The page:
"This totality of the circumstances approach is far more consistent with our prior treatment of probable cause than is any rigid demand that specific 'tests' be satisfied by every informant's tip."
"... we consider it wiser to abandon the 'two-pronged test' established by our decisions in "Aguilar" and "Spinelli".
Judge Osler ruled that the information of the informants went to the weight of evidence, and it was not improper for the issuing judge to consider this information in making a decision about the search warrants.
Scientology objected to the warrants on the basis that they were allegedly vague and overly broad in the desription of items to be seized. It was alleged that the police "oversearched", which was said to prove the lack of particularity. Judge Osler pointed out that even if the police had exceeded their authority and oversearched, this "cannot retroactively affect the jurisdiction of Chief Judge Hayes to issue the warrant, and hence cannot in this proceeding justify me in quashing".
Scientology moved to cross examine the police sergeant who had sworn the original information. Judge Osler ruled "that before leave to cross-examine could be obtained, an allegation had to be made of deliberate falsehood or omission or reckless disregard for the truth..." Scientology did make such an allegation, and it took the highly unusual tactic of applying for the recusal of the Crown Attorney, Mr. Hill. Despite objections from Scientology, Judge Osler limited the scope cross-examination to specific areas involving the alleged falsehood or omission. He then ruled that Scientology had failed to make its case.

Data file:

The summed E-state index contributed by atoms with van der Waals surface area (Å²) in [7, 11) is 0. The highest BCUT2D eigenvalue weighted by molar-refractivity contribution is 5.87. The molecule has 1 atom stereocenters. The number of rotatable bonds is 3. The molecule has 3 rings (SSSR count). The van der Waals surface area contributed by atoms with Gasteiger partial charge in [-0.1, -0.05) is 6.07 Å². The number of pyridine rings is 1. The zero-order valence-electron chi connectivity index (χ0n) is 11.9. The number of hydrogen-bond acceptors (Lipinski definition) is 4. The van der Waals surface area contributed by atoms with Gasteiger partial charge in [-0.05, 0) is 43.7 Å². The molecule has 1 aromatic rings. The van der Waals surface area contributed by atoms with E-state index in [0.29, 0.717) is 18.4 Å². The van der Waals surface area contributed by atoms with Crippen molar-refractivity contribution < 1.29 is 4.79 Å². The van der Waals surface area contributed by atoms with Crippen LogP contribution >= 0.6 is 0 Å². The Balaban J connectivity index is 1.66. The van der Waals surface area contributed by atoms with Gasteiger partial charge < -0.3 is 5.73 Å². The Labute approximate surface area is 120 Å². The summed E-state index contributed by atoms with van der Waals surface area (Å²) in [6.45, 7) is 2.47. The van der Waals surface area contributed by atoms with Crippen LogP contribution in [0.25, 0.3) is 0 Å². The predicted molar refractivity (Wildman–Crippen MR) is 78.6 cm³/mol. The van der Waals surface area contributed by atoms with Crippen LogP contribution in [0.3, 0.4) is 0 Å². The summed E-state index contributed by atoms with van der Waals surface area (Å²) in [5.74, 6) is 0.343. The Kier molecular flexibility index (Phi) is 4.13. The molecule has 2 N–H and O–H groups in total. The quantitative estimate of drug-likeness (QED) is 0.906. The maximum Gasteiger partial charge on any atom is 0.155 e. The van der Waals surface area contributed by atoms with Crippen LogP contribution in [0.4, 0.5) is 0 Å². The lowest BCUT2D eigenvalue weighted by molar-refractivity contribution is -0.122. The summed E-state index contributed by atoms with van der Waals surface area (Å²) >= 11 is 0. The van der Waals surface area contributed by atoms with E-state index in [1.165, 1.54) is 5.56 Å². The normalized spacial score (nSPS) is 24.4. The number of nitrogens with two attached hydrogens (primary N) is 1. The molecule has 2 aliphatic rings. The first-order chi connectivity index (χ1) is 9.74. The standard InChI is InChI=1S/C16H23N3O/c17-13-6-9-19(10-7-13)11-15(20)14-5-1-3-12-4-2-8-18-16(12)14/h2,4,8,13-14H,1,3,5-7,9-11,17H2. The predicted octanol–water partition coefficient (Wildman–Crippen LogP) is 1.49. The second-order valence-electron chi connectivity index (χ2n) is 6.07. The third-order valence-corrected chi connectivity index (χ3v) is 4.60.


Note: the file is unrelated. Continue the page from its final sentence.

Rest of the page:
Finally, the court considered the matter of the two ex parte hearings of March 7th and June 2nd, 1984. Judge Osler wrote, "Although the judicial act of issuing a search warrant is properly performed ex parte, the need for secrecy vanishes with the execution of the search warrant."  Osler wrote, "... retention of documents is a mere extension of a seizure and is encompassed by s. 8 of the Charter." [This section says, "Everyone has the right to be secure against unreasonable search or seizure."] Therefore, he concluded that, "Both ex parte orders for retention were unlawfully made..." Judge Osler also re-interpreted the word "shall" in s. 446(1) of the Criminal Code [which is now re-numbered] to be permissive, that is, to be "may".